Also, quick shout out to colorist Josh Burcham (of Transformers fame) for delivering some of the most textured and visually interesting colors to a Godzilla comic that I have seen in a while. Burcham uses a bright color palette on the stands out on the page. It’s always a delight to see his coloring on the page. I would love to see Burcham draw a Godzilla story at some point. 

Godzilla Rivals: Mothra vs M.O.G.U.E.R.A is an entertaining read for casual Godzilla fans. It brings a high energy story to the comics that is fun to just sit back and read. I won’t lie, I marked out when Jet Jaguar showed up midstory and what they do with him is a blast as well. If I had to be honest, my biggest complaint about this comic is the title. It isn’t a Mothra vs M.O.G.U.E.R.A story. Heck, they barely face off in the story. It is a Jet Jaguar vs Mechagodzilla story and a darn good one to boot. My guess is that the title was done to spotlight the various members of the Kaiju gallery and that Jet Jaguar and Mechagodzilla just got featured Rivals stories. 

Naming conventions aside, I recommend checking Godzilla Rivals: Mothra vs M.O.G.U.E.R.A out. It’s a blast.

Wednesday Comics Reviews

  • A Haunted Girl #4 (Image Comics): The series written by Ethan Sacks and Naomi Sacks comes to a triumphant conclusion that looks at the strength that comes from a support system. It’s been nice to see Cleo open herself up to people and how that punctuates the nature of mental health struggles and that we need a support system. While she has opened up a bit, we find Cleo basically on her own at the start of this issue. Still struggling with self-doubt, she goes to confront Izanami, led there by the ghost kid. Artist Marco Lorenzana and colorist Andres Mossa come together to create a strong sense of the ethereal, and the mood here is for lack of better words, haunting. I mean what could possibly be more spooky than an abandoned psychiatric facility? There’s not much that beats it in terms of spooky settings and it’s a great environment thematically for Cleo to reconcile what’s been going on with her and how she’s growing. The character work from Lorenzana has been fantastic throughout the series and the characters and monsters have felt very distinct with distinct voices thanks to the lettering choices of Jaime Martinez. This is a tight conclusion to this four issue story that answers any lingering questions and sticks the landing.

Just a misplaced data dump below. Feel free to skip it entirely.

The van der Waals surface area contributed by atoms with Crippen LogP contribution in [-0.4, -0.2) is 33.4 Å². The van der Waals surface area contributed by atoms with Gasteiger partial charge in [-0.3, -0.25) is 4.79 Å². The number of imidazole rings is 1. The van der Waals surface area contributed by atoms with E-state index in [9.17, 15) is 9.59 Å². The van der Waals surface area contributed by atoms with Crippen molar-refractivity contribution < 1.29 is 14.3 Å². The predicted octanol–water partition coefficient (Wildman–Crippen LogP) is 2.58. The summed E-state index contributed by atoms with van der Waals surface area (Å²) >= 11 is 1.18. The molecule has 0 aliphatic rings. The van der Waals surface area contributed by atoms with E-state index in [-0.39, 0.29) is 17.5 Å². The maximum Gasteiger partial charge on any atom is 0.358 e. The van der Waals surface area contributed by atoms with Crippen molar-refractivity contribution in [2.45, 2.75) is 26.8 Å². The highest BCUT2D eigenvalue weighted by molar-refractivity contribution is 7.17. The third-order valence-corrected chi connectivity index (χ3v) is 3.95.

• cemetery kidsCemetery Kids Don’t Die #1 (Oni Press): Get in the dreamwave loser, we’re dealing with complex trauma while chasing the King of Sleep! Cemetery Kids Don’t Die is the perfect name for a comic that finds four friends deep in the middle of a futuristic video game world that they play while asleep. Zac Thompson wastes no time laying on a heavy tension between the friends in the video game world, trudging through swamps and bashing fish creatures, and the main character’s first person narration, which revolves around the loneliness of loss and grief in the first issue. With art by Daniel Irizarri and colors by Brittany Peer, Cemetery Kids can be equal parts slimy, bloody, and nostalgic, despite being set in a pink and blue near future. The centering of a video game world here allows the characters to be propelled into action and mystery, but also gives them permission to have distance from their personal lives. There isn’t a lot of time to consider whether your friend is actually okay when you’re out chasing the big bad guy in your sleep for eight hours at a time. This, for me, is where it is both good and kind of shallow equally. I think that, given the space of many issues, we’ll get there emotionally. There’s a lot to set up in the first issue. But for now, everything feels a little less grounded than I would want when being introduced to where the characters are in their lives. The trauma is too stark and directly expressed, the hook is too apparent. But, again, it’s only the first issue and I think there’s a lot of room to grow into a deeper story going forward. Cemetery Kids Don’t Die is out now from Oni Press! Written by Zac Thompson, with art by Daniel Itizarri, color by Brittany Peer, and lettering by Andworld Design. —Michael Kurt